If you're looking for an unconventional World War II film, 1970's Hornet's Nest offers a powerful break from tradition.
The plot in brief: after a Nazi commander (Sergio Fantoni) commands his troops to lay waste to a small Italian village and slaughter most of the townspeople in the streets, the surviving children flee to the hills for safety. Meanwhile, a group of U.S. paratroopers attempt to infiltrate the area from above and are picked off one by one by Germans with machine guns before their feet even touch the ground. One paratrooper--played by Rock Hudson--survives, and he is rescued by the children of the village and hidden in a secret location until his injuries have healed. a German nurse, played by Sylvia Koscina (1958's Hercules), is also caught in this tangled web when the kids bring her to their hiding place in hopes that she can treat the wounded American soldier. These angry and frightened children nurse Rock Hudson back to health in hopes that he will help them take back their town from the Nazi occupiers.
Hornet's Nest is crazy. The violence is not constant, but when it comes, it's big. Rock Hudson, perhaps best known as a romantic lead in the late fifties and early sixties, is an ancestor to John Rambo here. With his handlebar mustache, muscular frame, and olive fatigues, he's a million miles away from the movies he made with Doris Day a decade earlier. This comes from the second phase in the actor's career, when he'd experimented with more mature, violent work, and I can't praise Hudson enough for the performance he brings to this picture. He's joyless, humorless. He's the perfect killing machine.
The wildest and most controversial aspect of this movie is the depiction of children killing their oppressors. These kids, which range from six or seven to around fourteen years old, arm themselves with machine guns, pistols, and explosives, and they use it all. There are about a hundred reasons this movie could never be made today, but the participation of these children in the violence is the most glaring. Rather than glorify the carnage in an exploitative fashion, though, the movie seems to understand that war is horrible and it claims victims in a variety of different ways. The kids have survived the slaughter in their village, but they've lost their innocence. There's even a scene where the lead kid, a teen named Aldo, attempts to rape Sylvia Koscina's character because she doesn't want to get involved in their campaign. As the kids hold her down, Aldo tells her that he's going to do to her what the Nazis did to their parents. Thankfully, the movie spares both Koscina and us the viewer from the act, with Hudson intervening, but the message is clear: war has more than one kind of casualty, and the scars it leaves behind run deep. This is complicated stuff and, as much as we would like to pretend kids are protected in war, that's a fiction.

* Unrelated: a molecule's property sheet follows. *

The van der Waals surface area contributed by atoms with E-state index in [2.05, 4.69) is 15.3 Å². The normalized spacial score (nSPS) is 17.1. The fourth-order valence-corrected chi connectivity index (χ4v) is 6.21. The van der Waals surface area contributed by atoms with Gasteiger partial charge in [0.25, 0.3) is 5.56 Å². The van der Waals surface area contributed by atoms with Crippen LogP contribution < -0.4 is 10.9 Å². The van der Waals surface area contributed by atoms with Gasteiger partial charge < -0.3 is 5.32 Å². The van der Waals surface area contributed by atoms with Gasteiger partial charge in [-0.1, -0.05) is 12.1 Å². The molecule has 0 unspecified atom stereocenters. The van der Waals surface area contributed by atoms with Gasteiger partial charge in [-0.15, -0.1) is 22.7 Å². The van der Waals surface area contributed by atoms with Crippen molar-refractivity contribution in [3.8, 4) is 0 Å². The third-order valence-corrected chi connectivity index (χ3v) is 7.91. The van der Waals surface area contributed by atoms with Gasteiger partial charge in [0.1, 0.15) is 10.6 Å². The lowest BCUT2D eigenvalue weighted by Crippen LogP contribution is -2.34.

Lucky for us, Hornet's Nest is not just a war drama. It's also an action movie with lots of sneaking around, covert kills, and even a few scenes of all-out carnage. Sidebar: back in the nineties, Steven Spielberg revolutionized video games by bringing the acclaimed Medal of Honor series to the Playstation game console. With unprecedented attention to realism based on real World War II missions, Medal of Honor offered players the chance to carry out a variety of wartime operations, from sneak attacks and infiltration to all out melees. I bring this up to say that there are many scenes in Hornet's Nest that remind me of playing Medal of Honor some two decades ago. The feeling of realism is there, but so is a feeling of excitement at watching this one man and these kids face off against the Nazi hordes. This is not an army movie; this is one man behind enemy lines using every tool at his disposal, including vengeance-hungry children, to survive. Because the action is often used sparingly and effectively, it feels like the movie has earned the privilege of going nuts later on.